Both The Lancet and the NEJM have now added warning notices to their articles, and earlier today, three of the authors of the Lancet article have withdrawn their authorship. But we have to roll our eyes at their high-minded justification for now withdrawing their authorship. The truth is not that they are adhering to the highest standards of scientific enquiry and analysis by doing so. The real truth they are seeking to obscure is that they utterly and totally failed to adhere to the same scientific standards they now claim to respect, when first authoring this study.
We were surprised that only half the US population is open to getting a Covid-19 vaccine. This is an interesting article that shows the reasons why people would or would not choose to be vaccinated. Perhaps we shouldn’t be too surprised. As we mention in the discussion on vaccines, further below, we have absolutely no intention of rushing to be vaccinated ourselves.
Here’s an interesting concept – a “disinfectant tunnel” you walk through, but we think it is a solution to a non-problem. The major risk is not getting the virus after touching a person’s clothing, or having an infected person transfer some virus to a surface that you subsequently touch. The largest risk is breathing in virus particles that an infected person breathed out. The disinfectant tunnel does nothing to reduce this, the most major, risk.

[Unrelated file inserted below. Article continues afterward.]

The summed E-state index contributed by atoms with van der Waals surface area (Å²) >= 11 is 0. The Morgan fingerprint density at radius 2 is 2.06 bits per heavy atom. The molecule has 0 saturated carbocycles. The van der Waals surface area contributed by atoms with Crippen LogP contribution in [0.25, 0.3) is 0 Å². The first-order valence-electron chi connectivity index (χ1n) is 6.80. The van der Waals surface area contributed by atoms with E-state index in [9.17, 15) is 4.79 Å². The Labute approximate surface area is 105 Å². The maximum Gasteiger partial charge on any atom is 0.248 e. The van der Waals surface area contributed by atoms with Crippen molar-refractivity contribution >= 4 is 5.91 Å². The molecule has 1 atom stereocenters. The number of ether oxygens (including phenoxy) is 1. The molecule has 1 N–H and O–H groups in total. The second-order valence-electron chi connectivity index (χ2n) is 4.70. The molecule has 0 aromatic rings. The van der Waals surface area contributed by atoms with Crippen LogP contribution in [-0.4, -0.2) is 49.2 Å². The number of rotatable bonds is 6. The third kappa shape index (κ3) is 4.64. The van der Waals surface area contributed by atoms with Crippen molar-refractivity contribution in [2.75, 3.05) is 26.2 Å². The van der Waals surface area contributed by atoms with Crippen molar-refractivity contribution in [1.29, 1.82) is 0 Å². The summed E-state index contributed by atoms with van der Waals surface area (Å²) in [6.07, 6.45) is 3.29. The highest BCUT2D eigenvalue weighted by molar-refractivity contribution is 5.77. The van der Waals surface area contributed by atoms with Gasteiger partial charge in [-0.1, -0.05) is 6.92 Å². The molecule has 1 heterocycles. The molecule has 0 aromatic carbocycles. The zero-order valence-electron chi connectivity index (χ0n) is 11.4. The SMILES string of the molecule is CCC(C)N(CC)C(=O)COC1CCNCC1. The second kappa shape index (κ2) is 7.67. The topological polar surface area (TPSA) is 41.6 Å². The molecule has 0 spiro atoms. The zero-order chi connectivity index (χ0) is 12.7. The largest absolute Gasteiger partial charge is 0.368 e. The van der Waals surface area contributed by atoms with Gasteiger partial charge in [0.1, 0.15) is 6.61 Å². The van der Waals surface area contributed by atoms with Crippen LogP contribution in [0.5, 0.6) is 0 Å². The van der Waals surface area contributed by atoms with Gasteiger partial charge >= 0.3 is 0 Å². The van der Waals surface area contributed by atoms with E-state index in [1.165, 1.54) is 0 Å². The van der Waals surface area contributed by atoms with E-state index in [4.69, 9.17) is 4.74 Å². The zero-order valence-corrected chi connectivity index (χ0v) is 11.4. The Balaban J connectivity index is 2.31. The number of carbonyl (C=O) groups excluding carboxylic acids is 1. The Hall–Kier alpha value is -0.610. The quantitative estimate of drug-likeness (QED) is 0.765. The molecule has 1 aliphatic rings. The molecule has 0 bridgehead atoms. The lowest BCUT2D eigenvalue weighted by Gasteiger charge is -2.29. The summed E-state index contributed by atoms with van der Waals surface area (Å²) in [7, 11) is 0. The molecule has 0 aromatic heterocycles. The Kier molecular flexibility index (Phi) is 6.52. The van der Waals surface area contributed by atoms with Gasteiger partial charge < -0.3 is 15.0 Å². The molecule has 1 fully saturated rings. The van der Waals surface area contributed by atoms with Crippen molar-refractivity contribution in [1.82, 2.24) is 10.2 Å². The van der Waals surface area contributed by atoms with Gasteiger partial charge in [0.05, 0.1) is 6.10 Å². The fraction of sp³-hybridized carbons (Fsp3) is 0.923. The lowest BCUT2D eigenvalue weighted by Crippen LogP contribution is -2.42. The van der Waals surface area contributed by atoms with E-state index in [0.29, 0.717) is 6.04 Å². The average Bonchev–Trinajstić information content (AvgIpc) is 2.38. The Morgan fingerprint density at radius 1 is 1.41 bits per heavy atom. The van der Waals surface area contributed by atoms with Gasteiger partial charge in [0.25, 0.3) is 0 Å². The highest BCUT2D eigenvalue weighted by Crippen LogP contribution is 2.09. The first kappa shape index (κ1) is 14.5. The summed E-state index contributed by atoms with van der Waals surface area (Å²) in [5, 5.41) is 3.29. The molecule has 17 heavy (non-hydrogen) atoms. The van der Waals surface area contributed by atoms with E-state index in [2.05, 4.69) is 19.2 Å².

Sure, anything and everything is better than nothing, but no-one should think this device will actually measurably reduce the risk of catching the virus.
Timings And Numbers
This is an interesting weekly presentation (shown immediately above) on which states have rising or falling numbers of new virus cases. Its findings are similar to, but not identically the same, as those shown on the rt.live website, which today was listing 12 states with rising case numbers.
There is an amazing number of different government departments and organizations involved with a response to the virus. This article indicates that the US Army is hard at work at developing a vaccine, as well as all the other places, both public and private, doing the same thing.
It probably makes sense to have multiple vaccine candidates being developed in parallel with each other, particularly in the amazing world where vaccines can be very much more/different than the old fashioned concept of a simple inactivated virus. But we do hope there is some efficient coordination between every different laboratory working on this problem, so there isn’t duplication of effort, and so there is generous sharing of data and results.